In behavior, blogging, books, culture, design, photography, work on December 20, 2014 at 12:39 am

By Caitlin Kelly

As some of you know, I was a nationally ranked saber fencer in my 30s, a sport I took up when I moved from Canada to New York. I’ve been athletic since childhood — competing in swimming, diving, sailing and other sports, and recreationally playing squash, softball, badminton and skiing, horseback riding, cycling and skating.

But working with a two-time Olympian as my coach forever changed the way I think, behave and react to stressful situations.

Having just finished a 15-week semester teaching college writing and blogging, it became clearer to me once more what useful lessons any creative person can learn from competitive/serious/elite athletes, like:

Dancers work through pain every day

Dancers work through pain every day

Pain is inevitable, suffering optional

We’re all facing challenges, whether finding clients, paying our bills, drumming up ideas, collecting late or missing payments, seeking inspiration. It’s easy to feel overwhelmed and depressed when it piles up, but much of this is — sadly — quite normal. Knowing that others are facing similar issues, and finding solutions to them, will give you a necessary sense of perspective. We all struggle! Some show it more than others. The most successful, though, are able to pick up and keep going.

Your competitors are fierce, determined and well-prepared — are you?

It’s naive and foolish to think your success is going to happen quickly and smoothly. If it does, cool! Champagne! For most creatives — whether you’re a fine artist, graphic artist, writer, photographer, film-maker — it’s a road filled with people every bit as determined to succeed as you are. Possibly much more so. Find the smartest and toughest mentors possible; take classes and workshops to sharpen your skills; attend conferences to see what everyone else is up to.

A great coach is essential

I would never have considered it possible to compete at a national level were it not for a tough coach who pushed hard and knew exactly what excellence looked like — and what it required to achieve. It’s hard to get up to speed if the only people you turn to for help and advice are all working at the same level as you, or below. Aim high!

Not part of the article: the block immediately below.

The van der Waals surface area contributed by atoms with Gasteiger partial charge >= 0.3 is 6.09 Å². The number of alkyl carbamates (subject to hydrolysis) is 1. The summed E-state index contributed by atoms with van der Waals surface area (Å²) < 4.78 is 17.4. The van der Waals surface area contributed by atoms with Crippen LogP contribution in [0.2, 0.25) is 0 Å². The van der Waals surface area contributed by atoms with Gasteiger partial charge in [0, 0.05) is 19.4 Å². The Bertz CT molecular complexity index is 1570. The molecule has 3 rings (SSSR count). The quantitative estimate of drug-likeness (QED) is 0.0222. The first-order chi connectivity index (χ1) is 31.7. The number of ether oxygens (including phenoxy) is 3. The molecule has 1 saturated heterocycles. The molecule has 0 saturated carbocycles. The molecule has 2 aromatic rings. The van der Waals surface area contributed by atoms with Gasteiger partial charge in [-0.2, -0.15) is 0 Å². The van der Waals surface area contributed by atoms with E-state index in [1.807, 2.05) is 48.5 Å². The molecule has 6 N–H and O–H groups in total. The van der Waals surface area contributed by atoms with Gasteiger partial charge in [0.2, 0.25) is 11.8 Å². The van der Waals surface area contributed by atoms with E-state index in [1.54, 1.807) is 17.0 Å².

Practice, practice, practice

I’m amused by people who say they want to write — but never do. Nor they read. That’s a toughie, really. Athletes spend hours watching footage of themselves and their competitors to analyze what’s working and what’s not. Then they get to work on their weaknesses. It won’t happen if all you do is wish and hope and read blogs about other people succeeding. You have to do it, too. A lot.

Take time to notice -- and smell!

Take time to notice — and smell!

Your mind and body need to rest, recover and recharge

In a gogogogogogogo culture, where everyone is always tweeting and trumpeting their latest success — a grant, a fellowship, a new book, a big fat gig — it’s tempting to compare yourself unfavorably and feel you’re falling behind the pack. No matter how hard you practice, train and compete, you also need downtime to rest your mind and body. Take a hooky day. Sleep in. Play with your kids/dog/cat. Take in a matinee or a museum show. Pleasure refreshes our spirits. Rest recharges our minds and bodies.

Stamina is key!

It’s tiring to stay in the game, week after week, month after month, year after year. It’s also difficult to stay if and when you’re weary, fed up, hurting from rejections. Stamina — which includes mental toughness  — is often what separates champions from also-rans.

What are your competitors doing better — and how can you do so, too?

No matter your creative field, you need to stay abreast of developments. What new skills do you need to be acquiring? Do you need to find a new teacher?

Just keep writing (and re-writing!)

Just keep writing (and re-writing!)

Someone is always going to lose. Sometimes that’s going to be you

Yes, it hurts! No one likes losing and it can feel like the end of the world when you do. Take it as a testament to the strength and dedication of your competitors.

Is this your best sport?

If things are going badly, no matter how hard you try, maybe this isn’t your game. It can be very painful to admit defeat (or what looks like it) but it might be worth considering if your very best efforts keep producing little satisfaction or success.

Working through pain is simply part of the process

We live in a world that focuses all its energy on winning, happiness and success. But we’re all likely to have down times — illness, lost clients, a period of creative frustration. Knowing it’s all part of the game reminds us of that. A pain-free, disappointment-proof life is usually unrealistic…and resilience a key component of creative success.